In a prior article on class actions and class action defense, we discussed the rise of employment law class actions. One area that had not yet been widely subject to class actions consists of alleged retaliation claims. Every employment law practioner knows that Title VII of the Civil Rights Act of 1964 prohibits discrimination based on "race, color, religion, sex, or national origin," 42 U.S.C. § 2000e-2(a). To protect employees who seek to establish such employment discrimination, Congress included an "anti-retaliation" provision in Title VII that prohibits discrimination against one who has "made a charge, testified, assisted, or participated" in a Title VII matter, 42 U.S.C. § 2000e-3(a). By their nature, such claims are "class action resistant" because they are based on the case-by-case treatment of the employee and the specific conduct against which the employer alleges seeks to retaliate. That may change.

On June 22, 2006, the United States Supreme Court fundamentally altered the landscape of employment law retaliation claims. See Burlington Northern & Santa Fe Railway Co. v. White, 548 U.S. ___, ___ S.Ct. ___ (2006). Title VII retaliation claims require proof of an "adverse employment action" but courts have disagreed on what satisfies this requirement. The Supreme Court summarized the issues presented and its answers as follows:

The Courts of Appeals have come to different conclusions about the scope of the Act’s anti-retaliation provision, particularly the reach of its phrase “discriminate against.” Does that provision confine actionable retaliation to activity that affects the terms and conditions of employment? And how harmful must the adverse actions be to fall within its scope?

We conclude that the anti-retaliation provision does not confine the actions and harms it forbids to those that are related to employment or occur at the workplace. We also conclude that the provision covers those (and only those)employer actions that would have been materially adverse to a reasonable employee or job applicant. In the present context that means that the employer’s actions must be harmful to the point that they could well dissuade a reasonable worker from making or supporting a charge of discrimination. Slip Opn., at 1-2.

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Posted On: June 23, 2006 by Michael J. Hassen Email This Post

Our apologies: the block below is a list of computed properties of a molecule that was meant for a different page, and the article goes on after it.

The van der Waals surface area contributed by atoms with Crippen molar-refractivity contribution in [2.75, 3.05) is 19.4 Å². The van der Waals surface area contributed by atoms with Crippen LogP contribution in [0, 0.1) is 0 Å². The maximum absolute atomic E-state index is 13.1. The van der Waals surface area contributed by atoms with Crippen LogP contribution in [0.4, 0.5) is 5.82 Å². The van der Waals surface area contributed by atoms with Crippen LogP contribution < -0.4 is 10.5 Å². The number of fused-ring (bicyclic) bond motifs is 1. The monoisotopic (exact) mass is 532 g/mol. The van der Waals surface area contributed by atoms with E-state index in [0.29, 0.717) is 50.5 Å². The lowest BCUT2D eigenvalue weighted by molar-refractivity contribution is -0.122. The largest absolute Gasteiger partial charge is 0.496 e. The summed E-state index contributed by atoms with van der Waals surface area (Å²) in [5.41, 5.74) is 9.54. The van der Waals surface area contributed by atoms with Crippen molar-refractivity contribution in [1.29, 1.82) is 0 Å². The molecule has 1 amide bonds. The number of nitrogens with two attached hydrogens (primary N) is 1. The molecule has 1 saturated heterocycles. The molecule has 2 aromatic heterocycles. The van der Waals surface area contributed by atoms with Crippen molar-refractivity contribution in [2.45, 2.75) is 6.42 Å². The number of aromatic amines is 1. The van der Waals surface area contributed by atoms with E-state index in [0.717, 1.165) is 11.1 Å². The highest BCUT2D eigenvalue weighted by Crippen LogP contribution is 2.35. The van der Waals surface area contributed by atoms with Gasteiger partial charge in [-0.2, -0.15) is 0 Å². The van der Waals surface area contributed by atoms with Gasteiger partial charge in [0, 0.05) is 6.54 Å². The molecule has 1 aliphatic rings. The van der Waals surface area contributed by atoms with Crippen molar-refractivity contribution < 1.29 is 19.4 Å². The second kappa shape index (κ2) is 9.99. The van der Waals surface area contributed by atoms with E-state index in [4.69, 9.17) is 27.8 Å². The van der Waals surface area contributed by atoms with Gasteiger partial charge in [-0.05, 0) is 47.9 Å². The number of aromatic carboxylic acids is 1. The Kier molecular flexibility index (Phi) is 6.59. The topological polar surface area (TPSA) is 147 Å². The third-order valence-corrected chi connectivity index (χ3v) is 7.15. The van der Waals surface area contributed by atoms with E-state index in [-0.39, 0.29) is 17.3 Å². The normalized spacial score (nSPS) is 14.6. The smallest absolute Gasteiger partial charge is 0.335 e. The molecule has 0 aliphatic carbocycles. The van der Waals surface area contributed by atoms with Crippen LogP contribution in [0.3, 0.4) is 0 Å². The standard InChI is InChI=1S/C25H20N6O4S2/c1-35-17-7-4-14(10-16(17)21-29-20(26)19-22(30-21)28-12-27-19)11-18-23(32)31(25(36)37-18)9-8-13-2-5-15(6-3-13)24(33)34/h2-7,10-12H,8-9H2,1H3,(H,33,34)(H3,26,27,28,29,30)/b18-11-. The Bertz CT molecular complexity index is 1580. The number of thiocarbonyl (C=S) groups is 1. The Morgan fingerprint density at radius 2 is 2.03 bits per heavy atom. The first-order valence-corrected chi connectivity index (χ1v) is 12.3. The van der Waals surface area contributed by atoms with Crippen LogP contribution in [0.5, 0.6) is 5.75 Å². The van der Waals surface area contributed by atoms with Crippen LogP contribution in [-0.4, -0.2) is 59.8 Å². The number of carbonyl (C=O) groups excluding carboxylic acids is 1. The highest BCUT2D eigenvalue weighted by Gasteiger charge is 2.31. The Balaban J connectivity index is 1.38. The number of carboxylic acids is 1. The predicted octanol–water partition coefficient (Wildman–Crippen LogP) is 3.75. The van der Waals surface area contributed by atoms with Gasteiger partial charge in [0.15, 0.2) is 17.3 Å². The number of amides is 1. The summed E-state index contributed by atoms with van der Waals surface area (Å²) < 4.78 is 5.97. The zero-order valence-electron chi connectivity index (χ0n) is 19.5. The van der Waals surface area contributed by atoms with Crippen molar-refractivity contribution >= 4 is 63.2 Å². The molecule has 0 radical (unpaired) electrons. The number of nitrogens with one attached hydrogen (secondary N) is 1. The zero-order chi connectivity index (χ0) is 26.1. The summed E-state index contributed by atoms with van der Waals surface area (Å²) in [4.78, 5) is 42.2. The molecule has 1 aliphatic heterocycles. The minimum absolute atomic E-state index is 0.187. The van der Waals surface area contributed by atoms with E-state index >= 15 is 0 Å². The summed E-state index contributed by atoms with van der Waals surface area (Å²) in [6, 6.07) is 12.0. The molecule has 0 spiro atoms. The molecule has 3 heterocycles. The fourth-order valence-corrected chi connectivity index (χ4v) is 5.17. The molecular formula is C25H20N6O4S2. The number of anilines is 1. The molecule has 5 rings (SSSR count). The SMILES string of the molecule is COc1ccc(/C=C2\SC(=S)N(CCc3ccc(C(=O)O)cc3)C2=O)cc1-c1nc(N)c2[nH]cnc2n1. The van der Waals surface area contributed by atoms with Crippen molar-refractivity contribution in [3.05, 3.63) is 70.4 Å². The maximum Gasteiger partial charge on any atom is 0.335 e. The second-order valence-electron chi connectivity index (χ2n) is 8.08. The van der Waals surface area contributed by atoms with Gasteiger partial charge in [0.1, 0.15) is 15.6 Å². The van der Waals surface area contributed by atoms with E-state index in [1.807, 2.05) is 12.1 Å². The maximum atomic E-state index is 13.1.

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Class Action Defense Cases--Lindsay v. GEICO: District Court Erred In Refusing To Exercise Supplemental Jurisdiction Over State Law Claimants Who Did Not Opt In to FLSA Class Action

Certification of Class Actions and Supplemental Jurisdiction - District Court Improperly Denied Class Certification of State Law Claimants Who Did Not Opt In to Federal Class Action Under FLSA (Fair Labor Standards Act) D.C. Circuit Holds

The FLSA (Fair Labor Standards Act) requires that potential class members affirmatively opt in to class actions based on the overtime pay provision. See 29 U.S.C. §§ 207, 216(b). Certain class actions under Federal Rules of Civil Procedure Rule 23, however, require that potential class members opt out of class action cases. See Fed.R.Civ.Proc., Rule 23(b)(3), (c)(2)(B). On May 26, 2006, the D.C. Circuit Court of Appeals held as a matter of first impression that the district court erred in refusing to exercise supplemental jurisdiction over the claim of, and in denying class action certification to, those state law class action claimants who did not also opt in to a FLSA overtime class action. Lindsay v. Government Employees Ins. Co., 448 F.3d 416 (D.C. Cir. 2006).

Plaintiffs filed a putative class action alleging that GEICO willfully misclassified certain employees as "administrative" in order to avoid paying them overtime in violation of FLSA, 29 U.S.C. § 207(a), and sought certification to pursue an opt in class action under FLSA. Lindsay, at 418. Plaintiffs also alleged that GEICO's conduct violated New York's Minimum Wage Act, N.Y. Labor Law, §§ 650 et seq., and sought certification to pursue an opt out class action pursuant to Rule 23. Id. As the D.C. Circuit summarized at page 418: